After definitive CCRT, the number of patients with CR, PR, SD, and PD was 16 (48%), 15 (45%), 1 (3%), and 1 (3%), respectively. Six patients underwent salvage surgery (1 neck dissection, 5 laryngectomy with neck dissection). One of them had pathological CR. One patient who completed CCRT had local recurrence and ultimately required tracheostomy. One additional patient with fixation of his hemilarynx at diagnosis experienced bilateral vocal cord palsy 1 month after completion of RT. He subsequently needed tracheostomy. Eventually, 22 patients preserved a functional larynx. Figure 2 showed the functional larynx-preservation survival of the patients in CCRT group. The 5-year functional larynx-preservation survival, laryngectomy-free survival rate was 40%, 43%, respectively.
Prognostic factor analysis
The result of univariate analysis of survival was shown in Table 3. Clinical T stage, thyroid cartilage invasion, cricoid cartilage invasion, worse performance status and treatment response significantly affected overall survival. For multivariate analysis, these 5 factors were included for evaluation of their effects on overall survival (Table 4.). Free of cricoid cartilage invasion and CR after treatment were significant predictors for better overall survival (p = 0.043 and < 0.001, respectively).
Treatment response was the most important prognostic factor. In CCRT group, the 16 patients with CR had 75% 5-year overall survival, which was significantly better than non-CR patients. All non-CR patients who did not undergo salvage laryngectomy eventually died within 2 years. Five patients who underwent salvage laryngectomy had a 2-year survival rate of 40%.
Acute and late toxicities were listed in Table 5. Acute pharyngitis was the most common sequela and developed in virtually all of the patients. The rates of mucositis (≥ grade 2) and pharyngitis (≥ grade 3) were higher in the CCRT group. Since both groups used the same fractionation dose, this was probably due to the higher total radiation dose in the CCRT group (70-75 Gy vs. 60-70 Gy). Three patients in the CCRT group suffered from grade 4 leukopenia. There were 4 patients who had RT interruption more than 5 days due to toxicities (3 grade 3 leukopenia, 1 grade 3 pharyngitis). In general, CCRT was tolerable for most patients.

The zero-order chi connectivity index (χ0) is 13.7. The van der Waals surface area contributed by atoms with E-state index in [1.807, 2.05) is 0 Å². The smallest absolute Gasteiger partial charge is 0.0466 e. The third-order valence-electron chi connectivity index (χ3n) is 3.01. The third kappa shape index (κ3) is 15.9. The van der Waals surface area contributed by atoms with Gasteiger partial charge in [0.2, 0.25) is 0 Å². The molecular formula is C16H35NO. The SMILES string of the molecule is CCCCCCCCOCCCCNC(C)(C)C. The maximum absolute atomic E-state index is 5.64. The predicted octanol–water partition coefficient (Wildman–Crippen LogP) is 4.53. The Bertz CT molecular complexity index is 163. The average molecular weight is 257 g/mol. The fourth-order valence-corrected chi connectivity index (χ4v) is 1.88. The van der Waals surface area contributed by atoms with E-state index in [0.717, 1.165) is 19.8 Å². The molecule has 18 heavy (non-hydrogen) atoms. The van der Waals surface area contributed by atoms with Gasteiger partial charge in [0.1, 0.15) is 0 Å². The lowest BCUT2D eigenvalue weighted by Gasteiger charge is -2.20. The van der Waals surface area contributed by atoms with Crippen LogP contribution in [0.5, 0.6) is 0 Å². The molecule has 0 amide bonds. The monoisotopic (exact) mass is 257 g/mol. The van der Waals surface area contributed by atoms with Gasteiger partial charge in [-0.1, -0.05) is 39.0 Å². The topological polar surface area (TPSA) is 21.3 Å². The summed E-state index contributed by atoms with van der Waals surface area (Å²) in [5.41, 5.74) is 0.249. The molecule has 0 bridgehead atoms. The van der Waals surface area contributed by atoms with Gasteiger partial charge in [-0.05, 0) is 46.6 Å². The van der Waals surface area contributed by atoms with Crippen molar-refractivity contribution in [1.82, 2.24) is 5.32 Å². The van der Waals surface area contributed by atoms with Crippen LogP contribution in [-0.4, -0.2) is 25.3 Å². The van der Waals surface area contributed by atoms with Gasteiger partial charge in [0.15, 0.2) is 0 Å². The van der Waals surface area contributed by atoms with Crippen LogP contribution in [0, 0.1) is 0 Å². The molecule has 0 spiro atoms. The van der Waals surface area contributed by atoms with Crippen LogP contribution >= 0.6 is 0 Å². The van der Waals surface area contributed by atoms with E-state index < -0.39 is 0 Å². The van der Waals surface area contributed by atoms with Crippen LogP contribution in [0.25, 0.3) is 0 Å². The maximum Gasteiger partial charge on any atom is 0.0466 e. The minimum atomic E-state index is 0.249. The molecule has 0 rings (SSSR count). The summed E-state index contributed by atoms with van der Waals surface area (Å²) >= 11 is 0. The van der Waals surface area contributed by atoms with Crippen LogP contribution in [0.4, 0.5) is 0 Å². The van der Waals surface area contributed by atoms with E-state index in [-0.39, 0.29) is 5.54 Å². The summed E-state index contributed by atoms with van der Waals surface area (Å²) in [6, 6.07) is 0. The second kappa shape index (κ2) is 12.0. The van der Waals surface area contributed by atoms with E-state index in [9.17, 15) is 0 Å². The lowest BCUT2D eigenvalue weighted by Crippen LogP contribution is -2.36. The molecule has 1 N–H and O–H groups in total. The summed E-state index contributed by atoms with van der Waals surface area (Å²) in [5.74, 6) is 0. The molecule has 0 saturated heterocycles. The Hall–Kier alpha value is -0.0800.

Two patients had severe late toxicities and ultimately failed to retain a functional larynx in the CCRT group. One needed tracheostomy because of bilateral vocal cord palsy. The other became feeding tube-dependent after salvage laryngectomy. Xerostomia was mild and continued to decrease over time from the end of RT. Only one patient complained of grade 2 xerostomia at 1 year after treatment. Her average dose of the bilateral parotid glands was 25.9 and 23.1 Gy.
Previous CCRT did not increase perioperative complication rate in the subsequent salvage surgery. For the six patients who underwent salvage surgery, 2 experienced surgery-related complications (1 with pharyngocutaneous fistula, 1 with wound infection). This complication rate was comparable to that of the primary surgery group. However, one patient who had T4aN1M0 disease and salvage pharyngolaryngoesophagectomy developed a carotid artery rupture 4 months after surgery. He was rescued by an emergent ligation operation. He was still alive with no evidence of disease at the last follow-up.
Our study shows that IMRT with concurrent chemotherapy demonstrated comparable results with primary surgery in terms of overall survival, disease-specific survival, and local control. The biggest reward is that it provides a 40% 5-year larynx preservation survival rate. Table 6 shows the retrospective treatment results including larynx preservation rate in the literature of hypopharyngeal cancer after CCRT with IMRT technique [14, 15].
Although CCRT is more effective for advanced head and neck cancer than RT alone, it may also be more toxic [5, 16]. IMRT may spare more normal tissues, and has been shown to have decreased toxicities in head and neck cancer [17–19]. In the present study, IMRT with concurrent chemotherapy is tolerable although there are more severe mucositis and pharyngitis. The interruption of RT due to toxicities is not common. It seems that the advantage of IMRT offsets the disadvantage of CCRT.